About 250 genetic (i.e. hereditary) diseases can affect cats, who are skilled at masking their illness signs, making us guess whether they are feeling ill. Do not wait for your cat to show disease signs—prevent them altogether with Dr. Treat’s progressive veterinary care approach based on customized preventive medicine.
What better way to celebrate your fabulous feline friend than to ensure your cat lives a long, healthy life? About 250 genetic (i.e. hereditary) diseases can affect cats, who are skilled at masking their illness signs, making us guess whether they are feeling ill. Do not wait for your cat to show disease signs—prevent them altogether with Dr. Treat’s progressive veterinary care approach based on customized preventive medicine.
By recognizing common genetic feline disease signs and providing adequate preventive care, you can optimize your cat’s health and wellness. Follow our Dr. Treat team’s five cat preventive care tips to help your feline friend live their best life.
#1: Get ahead of your cat’s health risks
You know your cat better than anyone else, and by understanding their disease risk and learning to identify an illness’s early signs, you can consult with your cat’s veterinary team before a condition becomes advanced, and ensure their best health outcome.
Your cat’s DNA contains valuable information about their health and genetic disease risk. Genetic testing is key to revealing your cat’s potential health conditions so your veterinarian can proactively treat them, likely extending their life. Our Dr. Treat team has partnered with Basepaws, a feline genetics database, to compare your cat’s unique DNA against a broad array of points, providing you and your veterinarian with the best information and resources for maintaining your cat’s health.
#2: Learn about common genetic diseases in cats
Any cat can develop a genetic disease, and purebreds have the highest risk. The feline population has hundreds of genetic conditions—not all of which can be tested for—and the following are the most common:
- Feline lower urinary tract disease (FLUTD) — Cats with FLUTD may experience uncomfortable and frequent urination that can recur throughout their life. Genetics, combined with cats’ FLUTD risk factors—stress and obesity—help veterinary professionals determine which cats will likely develop the disease.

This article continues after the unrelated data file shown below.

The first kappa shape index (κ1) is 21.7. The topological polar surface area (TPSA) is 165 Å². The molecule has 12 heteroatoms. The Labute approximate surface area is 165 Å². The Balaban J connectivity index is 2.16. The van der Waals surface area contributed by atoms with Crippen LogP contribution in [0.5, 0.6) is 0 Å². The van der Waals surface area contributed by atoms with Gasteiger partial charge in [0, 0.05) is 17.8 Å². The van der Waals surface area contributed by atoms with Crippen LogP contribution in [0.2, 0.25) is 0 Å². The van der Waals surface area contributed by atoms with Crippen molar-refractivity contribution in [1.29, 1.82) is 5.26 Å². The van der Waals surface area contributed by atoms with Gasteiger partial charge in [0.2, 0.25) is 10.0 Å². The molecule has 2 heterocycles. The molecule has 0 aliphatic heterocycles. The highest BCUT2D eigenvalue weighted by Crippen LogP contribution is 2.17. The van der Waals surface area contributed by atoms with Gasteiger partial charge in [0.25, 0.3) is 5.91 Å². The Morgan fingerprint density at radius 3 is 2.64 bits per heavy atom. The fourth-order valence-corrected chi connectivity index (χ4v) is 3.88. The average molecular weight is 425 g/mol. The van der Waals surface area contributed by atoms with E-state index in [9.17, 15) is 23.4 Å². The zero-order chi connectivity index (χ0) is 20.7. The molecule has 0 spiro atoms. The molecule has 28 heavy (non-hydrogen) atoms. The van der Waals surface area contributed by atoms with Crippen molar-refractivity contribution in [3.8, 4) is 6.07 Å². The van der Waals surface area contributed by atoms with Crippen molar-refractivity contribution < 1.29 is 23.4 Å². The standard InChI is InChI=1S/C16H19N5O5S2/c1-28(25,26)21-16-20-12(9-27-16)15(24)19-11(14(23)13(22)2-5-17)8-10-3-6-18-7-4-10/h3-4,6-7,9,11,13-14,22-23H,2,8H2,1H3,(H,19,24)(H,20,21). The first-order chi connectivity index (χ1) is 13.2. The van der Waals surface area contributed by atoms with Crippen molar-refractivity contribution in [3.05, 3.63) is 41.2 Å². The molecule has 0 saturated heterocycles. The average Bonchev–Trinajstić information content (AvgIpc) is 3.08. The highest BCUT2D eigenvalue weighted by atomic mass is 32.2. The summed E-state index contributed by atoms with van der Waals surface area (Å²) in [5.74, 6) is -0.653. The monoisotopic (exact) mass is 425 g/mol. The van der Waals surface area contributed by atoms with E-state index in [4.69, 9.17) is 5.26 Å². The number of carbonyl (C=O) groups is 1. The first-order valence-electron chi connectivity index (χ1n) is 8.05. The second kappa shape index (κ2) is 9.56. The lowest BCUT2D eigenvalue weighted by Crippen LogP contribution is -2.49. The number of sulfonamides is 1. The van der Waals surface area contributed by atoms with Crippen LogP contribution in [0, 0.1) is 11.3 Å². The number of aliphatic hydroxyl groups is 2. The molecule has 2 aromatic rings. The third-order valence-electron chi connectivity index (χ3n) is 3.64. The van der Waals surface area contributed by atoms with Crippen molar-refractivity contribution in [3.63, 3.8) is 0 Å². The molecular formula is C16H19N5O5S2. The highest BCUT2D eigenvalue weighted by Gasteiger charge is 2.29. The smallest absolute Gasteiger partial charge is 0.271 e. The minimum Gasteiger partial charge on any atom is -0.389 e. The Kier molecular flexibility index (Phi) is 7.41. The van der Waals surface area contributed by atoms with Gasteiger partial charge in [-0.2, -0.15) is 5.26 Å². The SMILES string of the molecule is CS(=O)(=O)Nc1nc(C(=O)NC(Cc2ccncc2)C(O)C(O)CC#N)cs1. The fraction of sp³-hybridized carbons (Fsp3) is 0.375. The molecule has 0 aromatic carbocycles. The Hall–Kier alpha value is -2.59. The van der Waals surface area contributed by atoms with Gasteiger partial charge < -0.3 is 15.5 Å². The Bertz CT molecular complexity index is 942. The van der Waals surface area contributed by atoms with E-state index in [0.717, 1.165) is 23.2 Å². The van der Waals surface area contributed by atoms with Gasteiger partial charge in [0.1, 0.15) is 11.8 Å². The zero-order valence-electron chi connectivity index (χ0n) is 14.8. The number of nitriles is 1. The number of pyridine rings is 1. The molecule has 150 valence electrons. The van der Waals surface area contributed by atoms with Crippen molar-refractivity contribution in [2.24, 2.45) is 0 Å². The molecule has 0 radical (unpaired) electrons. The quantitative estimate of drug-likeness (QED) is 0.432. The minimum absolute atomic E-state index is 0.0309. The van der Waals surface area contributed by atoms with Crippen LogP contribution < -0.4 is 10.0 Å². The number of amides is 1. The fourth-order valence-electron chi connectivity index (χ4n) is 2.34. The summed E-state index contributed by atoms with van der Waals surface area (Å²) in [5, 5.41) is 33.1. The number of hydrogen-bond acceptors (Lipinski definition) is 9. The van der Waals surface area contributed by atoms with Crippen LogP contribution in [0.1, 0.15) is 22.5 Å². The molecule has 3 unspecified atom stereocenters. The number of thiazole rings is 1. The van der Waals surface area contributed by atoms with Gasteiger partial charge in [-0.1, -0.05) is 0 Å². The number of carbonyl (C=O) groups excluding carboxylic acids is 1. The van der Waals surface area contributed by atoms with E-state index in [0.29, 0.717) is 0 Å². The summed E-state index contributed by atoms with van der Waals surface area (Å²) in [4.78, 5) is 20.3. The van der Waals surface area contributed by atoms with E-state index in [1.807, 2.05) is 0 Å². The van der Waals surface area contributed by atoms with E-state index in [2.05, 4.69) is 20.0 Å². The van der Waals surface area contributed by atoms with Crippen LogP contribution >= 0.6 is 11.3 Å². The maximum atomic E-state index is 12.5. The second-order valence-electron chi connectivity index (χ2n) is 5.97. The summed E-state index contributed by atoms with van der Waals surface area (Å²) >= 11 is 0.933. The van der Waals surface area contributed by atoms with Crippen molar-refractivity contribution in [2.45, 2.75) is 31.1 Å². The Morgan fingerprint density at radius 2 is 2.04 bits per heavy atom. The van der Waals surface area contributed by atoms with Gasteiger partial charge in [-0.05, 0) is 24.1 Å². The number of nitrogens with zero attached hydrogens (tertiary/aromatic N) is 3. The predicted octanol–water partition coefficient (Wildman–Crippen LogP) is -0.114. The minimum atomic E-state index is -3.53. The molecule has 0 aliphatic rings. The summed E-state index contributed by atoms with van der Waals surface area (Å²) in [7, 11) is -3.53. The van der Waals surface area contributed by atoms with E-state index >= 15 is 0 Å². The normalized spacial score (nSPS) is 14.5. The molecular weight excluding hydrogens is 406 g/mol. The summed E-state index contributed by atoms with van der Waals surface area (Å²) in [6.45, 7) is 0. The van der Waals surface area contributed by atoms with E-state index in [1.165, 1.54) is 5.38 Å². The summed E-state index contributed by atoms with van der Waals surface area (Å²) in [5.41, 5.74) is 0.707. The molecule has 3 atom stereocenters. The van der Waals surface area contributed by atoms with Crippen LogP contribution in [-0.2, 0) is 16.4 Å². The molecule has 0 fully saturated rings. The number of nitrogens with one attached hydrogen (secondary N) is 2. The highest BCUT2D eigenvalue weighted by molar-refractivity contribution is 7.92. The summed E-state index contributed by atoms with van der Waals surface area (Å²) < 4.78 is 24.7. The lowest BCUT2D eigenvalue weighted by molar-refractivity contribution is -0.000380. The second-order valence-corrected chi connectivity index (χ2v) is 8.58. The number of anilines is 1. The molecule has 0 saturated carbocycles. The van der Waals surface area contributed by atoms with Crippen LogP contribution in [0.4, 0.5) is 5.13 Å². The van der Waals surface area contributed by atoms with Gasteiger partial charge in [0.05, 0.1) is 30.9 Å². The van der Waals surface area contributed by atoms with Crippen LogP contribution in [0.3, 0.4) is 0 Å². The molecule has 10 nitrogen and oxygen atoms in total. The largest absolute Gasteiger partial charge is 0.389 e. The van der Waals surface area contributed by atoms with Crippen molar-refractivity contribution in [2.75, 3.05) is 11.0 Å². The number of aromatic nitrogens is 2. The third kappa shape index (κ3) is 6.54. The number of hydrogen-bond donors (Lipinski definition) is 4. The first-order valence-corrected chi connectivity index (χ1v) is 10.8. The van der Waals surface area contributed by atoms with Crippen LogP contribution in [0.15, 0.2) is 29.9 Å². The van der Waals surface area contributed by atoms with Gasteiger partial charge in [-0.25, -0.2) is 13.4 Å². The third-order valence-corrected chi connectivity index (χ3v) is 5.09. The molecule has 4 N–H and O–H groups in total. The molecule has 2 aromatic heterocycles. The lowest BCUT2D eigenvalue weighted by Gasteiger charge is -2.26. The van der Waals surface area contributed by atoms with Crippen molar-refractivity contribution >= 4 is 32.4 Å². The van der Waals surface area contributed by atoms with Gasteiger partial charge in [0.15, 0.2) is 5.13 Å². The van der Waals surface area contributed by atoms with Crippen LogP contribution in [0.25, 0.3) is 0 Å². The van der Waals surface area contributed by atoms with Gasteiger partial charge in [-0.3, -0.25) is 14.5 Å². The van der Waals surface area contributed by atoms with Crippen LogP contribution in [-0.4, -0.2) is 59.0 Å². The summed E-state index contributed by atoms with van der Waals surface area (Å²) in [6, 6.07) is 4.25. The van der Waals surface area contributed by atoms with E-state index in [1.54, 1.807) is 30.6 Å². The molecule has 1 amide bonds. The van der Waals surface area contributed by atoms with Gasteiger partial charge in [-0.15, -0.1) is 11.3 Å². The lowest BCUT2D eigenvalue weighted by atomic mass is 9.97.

- Diabetes — Although any cat can develop diabetes, the Burmese breed has the highest risk. Diabetes symptoms include increased thirst and urination, and weight loss. Diabetic cats may require daily insulin injections.
- Polycystic kidney disease (PKD) — PKD causes cats’ kidneys to develop numerous fluid-filled cysts that can grow so large they replace most of the kidney tissue, and can lead to kidney failure.
- Hypertrophic cardiomyopathy (i.e., heart disease) — Heart disease is a leading cause of death in cats. Researchers believe a genetic defect causes the heart muscle to thicken and stiffen, reducing this vital organ’s blood pumping ability.
- Manx syndrome — A genetic mutation that codes for tail development causes Manx syndrome, and afflicted cats are born with a very short or no tail. Manx syndrome can also cause cats health conditions that adversely affect their kidneys, spine, and eyes.
- Deafness — Some cats who have white fur and blue eyes have a genetic mutation linked to deafness. This abnormal gene’s heredity is complex, and not all cats who have this mutation are deaf.
- Progressive retinal atrophy (PRA) —PRA is a genetic disease that causes the retina—the layer of nerve cells at the back of the eye that detects light and images—to slowly degenerate. As the retina degenerates, the cat's vision progressively worsens until they become blind.